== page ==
James Carpenter Jr. stopped in to check in on his kids Thursday evening as he always does during his security job at the apartment building where he lives. He went to his room to iron a uniform and left his 4-year-old daughter, India Carpenter, on a highchair, eating spaghetti with her older brother. Their grandmother was in the kitchen.

Suddenly, Carpenter said yesterday, he heard his older children -- 12, 11 and 5 -- yelling that India had fallen down. He assumed she had fallen off her highchair at the dining table, so he told them to help her up.

That's when they informed him that India had fallen out the window.

Carpenter, 34, said India, who suffered from autism, opened a window that was barely cracked, climbed onto the ledge and fell out of her family's 10th-floor apartment in White Oak Towers on Thursday night. Before the fatal fall, people at the Silver Spring apartment building's pool and neighbors nearby pleaded with India to get off the window ledge and get back inside, police said.

Emergency personnel responded around 8 p.m. The child was declared dead at the scene. Police say they're still looking into the incident.

At the time of the fall, India's mother Nicola Carpenter, 37, was shopping at a Giant grocery store five minutes away. When she returned, the entrance to the apartment building's parking lot was blocked and she says her "mother's intuition" kicked in -- she feared the worst.

Then she saw her husband in the distance, crying.

Because of her autism, 4-year-old India thought like an 18-month-old, her mother said, so the pleas from strangers to get off the ledge couldn't get through to her. India had a tendency to climb on objects around the house, her parents said.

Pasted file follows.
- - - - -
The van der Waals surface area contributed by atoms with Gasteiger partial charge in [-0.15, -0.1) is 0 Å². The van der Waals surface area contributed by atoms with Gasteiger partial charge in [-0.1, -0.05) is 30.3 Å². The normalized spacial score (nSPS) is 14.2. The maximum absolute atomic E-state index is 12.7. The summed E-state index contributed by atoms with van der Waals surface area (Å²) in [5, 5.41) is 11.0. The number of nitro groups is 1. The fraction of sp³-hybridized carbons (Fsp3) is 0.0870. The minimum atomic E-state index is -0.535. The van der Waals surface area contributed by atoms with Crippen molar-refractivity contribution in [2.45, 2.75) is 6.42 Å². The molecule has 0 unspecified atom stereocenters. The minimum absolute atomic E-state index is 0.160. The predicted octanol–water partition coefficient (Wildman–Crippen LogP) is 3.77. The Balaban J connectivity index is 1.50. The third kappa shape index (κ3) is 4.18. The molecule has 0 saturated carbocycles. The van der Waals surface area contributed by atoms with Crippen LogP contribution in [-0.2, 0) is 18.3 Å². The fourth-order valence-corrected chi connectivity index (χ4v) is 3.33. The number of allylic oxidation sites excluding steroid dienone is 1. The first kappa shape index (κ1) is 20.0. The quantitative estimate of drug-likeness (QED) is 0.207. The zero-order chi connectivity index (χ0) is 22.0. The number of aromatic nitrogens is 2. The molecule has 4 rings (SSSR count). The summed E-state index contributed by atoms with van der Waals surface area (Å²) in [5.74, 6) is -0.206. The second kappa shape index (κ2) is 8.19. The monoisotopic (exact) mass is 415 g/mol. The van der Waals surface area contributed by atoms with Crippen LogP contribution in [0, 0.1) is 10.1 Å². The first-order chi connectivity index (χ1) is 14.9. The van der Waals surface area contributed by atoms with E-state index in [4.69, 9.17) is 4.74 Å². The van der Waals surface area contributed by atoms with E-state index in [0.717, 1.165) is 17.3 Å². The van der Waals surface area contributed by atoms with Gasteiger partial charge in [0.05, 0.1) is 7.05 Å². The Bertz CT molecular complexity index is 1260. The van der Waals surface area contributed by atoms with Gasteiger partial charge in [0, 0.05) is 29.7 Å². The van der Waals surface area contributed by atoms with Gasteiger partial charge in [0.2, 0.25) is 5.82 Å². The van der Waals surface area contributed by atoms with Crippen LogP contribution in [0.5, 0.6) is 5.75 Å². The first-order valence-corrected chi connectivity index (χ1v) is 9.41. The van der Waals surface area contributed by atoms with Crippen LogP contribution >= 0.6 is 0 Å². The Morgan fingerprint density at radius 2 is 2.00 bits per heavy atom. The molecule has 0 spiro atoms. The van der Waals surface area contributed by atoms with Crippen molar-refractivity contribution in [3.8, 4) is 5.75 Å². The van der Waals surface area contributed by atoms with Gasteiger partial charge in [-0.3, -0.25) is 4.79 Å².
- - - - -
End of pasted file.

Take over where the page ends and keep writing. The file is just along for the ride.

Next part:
"She had no fear of climbing," James Carpenter recalled. "She would climb up on her highchair to get something off the top of the refrigerator."

The window through which India fell was unlocked and barely open, James Carpenter said. It did not have a screen, despite a recent request for the maintenance staff to install one, Nicola Carpenter said.

Administrators at Kay Management Co., the building manager, did not return calls for comment yesterday.

For now, the family is not wondering what might have happened if a screen had been in place, James Carpenter said.

"Right now I just want to bury my daughter," he said. "Everything else, the reasons why and the how-comes and the 'shoulda-coulda-woulda' will come afterward."

Nicola Carpenter was visited by workers from Child Welfare Services' Protective Services division yesterday. They left behind a card and hope to speak with the family about the incident. The visit was normal protocol, said Mary Anderson, a spokeswoman for the Montgomery County Department of Health and Human Services.

The family is preparing funeral arrangements. Contributions to help with expenses can be made to the India Luzelia Carpenter Memorial Fund at any Chevy Chase Bank, James Carpenter said.

India's parents say her short life was full of cheer.

"I think I can honestly say that she knew she was loved in her own way," Nicola Carpenter said.

"She was happy, man, in her own world she was happy, and in our own world we were happy to have her," James Carpenter said. "We were blessed. Autism or not."

Staff researcher Karl Evanzz contributed to this report.